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Feds rule against a second Catholic college

By G. JEFFREY MacDONALD
c. 2011 Religion News Service

(RNS) For the second time this year, a federal regulator has rejected the First Amendment arguments of a Catholic college and cleared the way for the school’s adjunct faculty to unionize.

In a May 26 decision, the Chicago office of the National Labor Relations Board (NLRB) ruled that Saint Xavier University has no right to a religious exemption from board oversight because “it operates strictly as a secular educational institution.”

The NRLB’s argument is that since the Chicago school doesn’t require faculty or students to profess Catholic beliefs, the NLRB’s involvement in adjunct employment practices wouldn’t interfere with Saint Xavier’s religious freedom.

Earlier this year, another regional NLRB regulator issued a similar decision in a case involving Catholic-run Manhattan College in Riverdale, N.Y. An appeal in that case is currently pending before the NLRB in Washington.

Saint Xavier University President Christine M. Wiseman said the two schools stand together in claiming a violation of First Amendment rights.

“The NLRB’s attempt to exercise jurisdiction constitutes an undue burden or intrusion on our free exercise of religion,” Wiseman said in a statement. “The issue is whether the Catholic Church and the bishops get to determine our Catholic identity — or whether the NLRB gets to determine our Catholic identity. This is an issue that could impact all religious institutions, and many of us are concerned.”

At stake is not just principle but also millions of dollars per year. Religious colleges, like others in higher education, increasingly hold down payroll costs by hiring nonunion adjunct faculty to teach one or more courses on a part-time, contract basis. If schools are compelled to let adjuncts unionize, education costs could climb even higher.

Those with the most to lose might be liberal religious colleges that don’t require professions of faith or have otherwise strayed from their sectarian roots, according to Kevin Theriot, a lawyer with the Alliance Defense Fund, which specializes in religious liberty cases.

In both regional NLRB rulings, regulators argued that if a college doesn’t expect instructors to embrace tenets of faith, then NLRB oversight will neither be burdensome nor change the status quo on campus.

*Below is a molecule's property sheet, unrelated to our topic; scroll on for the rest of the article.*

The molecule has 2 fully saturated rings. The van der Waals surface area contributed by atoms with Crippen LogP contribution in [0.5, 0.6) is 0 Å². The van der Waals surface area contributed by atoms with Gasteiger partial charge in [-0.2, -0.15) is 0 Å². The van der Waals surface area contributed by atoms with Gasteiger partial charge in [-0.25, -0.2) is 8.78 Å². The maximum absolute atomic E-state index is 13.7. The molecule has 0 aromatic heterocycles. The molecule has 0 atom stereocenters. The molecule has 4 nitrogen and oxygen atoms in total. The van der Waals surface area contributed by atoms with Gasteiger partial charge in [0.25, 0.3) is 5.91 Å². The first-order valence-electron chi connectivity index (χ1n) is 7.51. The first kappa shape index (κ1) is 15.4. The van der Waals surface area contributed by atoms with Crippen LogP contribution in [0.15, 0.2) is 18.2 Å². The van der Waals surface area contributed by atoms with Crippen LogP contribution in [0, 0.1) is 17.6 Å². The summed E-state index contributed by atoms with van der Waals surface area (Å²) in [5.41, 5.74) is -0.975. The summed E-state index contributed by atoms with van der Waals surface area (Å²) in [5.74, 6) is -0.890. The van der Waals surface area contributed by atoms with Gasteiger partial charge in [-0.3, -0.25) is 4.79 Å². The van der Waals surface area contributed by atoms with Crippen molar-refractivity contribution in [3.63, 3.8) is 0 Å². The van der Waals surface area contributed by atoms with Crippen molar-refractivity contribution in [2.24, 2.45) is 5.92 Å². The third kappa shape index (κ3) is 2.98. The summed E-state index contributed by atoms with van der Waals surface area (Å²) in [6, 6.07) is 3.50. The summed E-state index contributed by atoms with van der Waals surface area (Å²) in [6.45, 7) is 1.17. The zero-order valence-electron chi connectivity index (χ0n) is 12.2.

Advocates for Catholic higher education see the Saint Xavier case as the latest skirmish in a decades-long fight with an NLRB that refuses to cede jurisdiction.

“The NLRB is clearly infringing on the rights of colleges to apply religious criteria without federal government interference,” said a statement from Patrick J. Reilly, president of the Cardinal Newman Society and author of a new 22-page paper chronicling the tense history between Catholic colleges and the NLRB.

“The NLRB assault on Catholic colleges … stands in clear contradiction to federal court rulings, which have instructed the NLRB to stop interfering with Catholic education.”



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nnmns

posted June 8, 2011 at 8:45 pm


They want the right to squeeze all they can out of their adjunct faculty. I’m glad the law is being carried out.



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Pingback: ADF Alliance Alert » Feds rule against a second Catholic college

pagansister

posted June 9, 2011 at 8:54 pm


No tears over the decision. Good for the government.



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Sondra

posted June 9, 2011 at 11:05 pm


…so a religious institution no longer has the right to self-determination? How can readers feel teachers at a Catholic College must be unionized, when that particular union supports and promotes ideas and political candidates that are in express opposition to Catholic teaching? It’s a clear First Amendment issue: the government must not muzzle free expression of religion, and that includes an educational environment that is faithful to the teachings of the Catholic Church.



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cknuck

posted June 11, 2011 at 8:16 pm


The Catholic church should not be surprised they have a bible. Now they know why Daniel would not eat the king’s food.



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InterestingCase

posted June 13, 2011 at 8:34 pm


Interested to see where this will end up – how does one define “religious”?!?!? if an institution of higher learning is religious in “name only” the government seems to be on the right track in this particular case. Of course no house of worship or religious institution wants government interference, but while it seems clear that a “house of worship” is set up for the religious purposes, things get a little more murky with religious institutions. If the religious institution is no different than any other institution, then the bar seems to be set way too low – ANY institution could name itself as religious yet have no religious requirements of their employees/students/etc. It makes sense that a religious “institution” must require attendance at religious services, a signed covenant of beliefs and/or required Bible Study/study of sacred texts.



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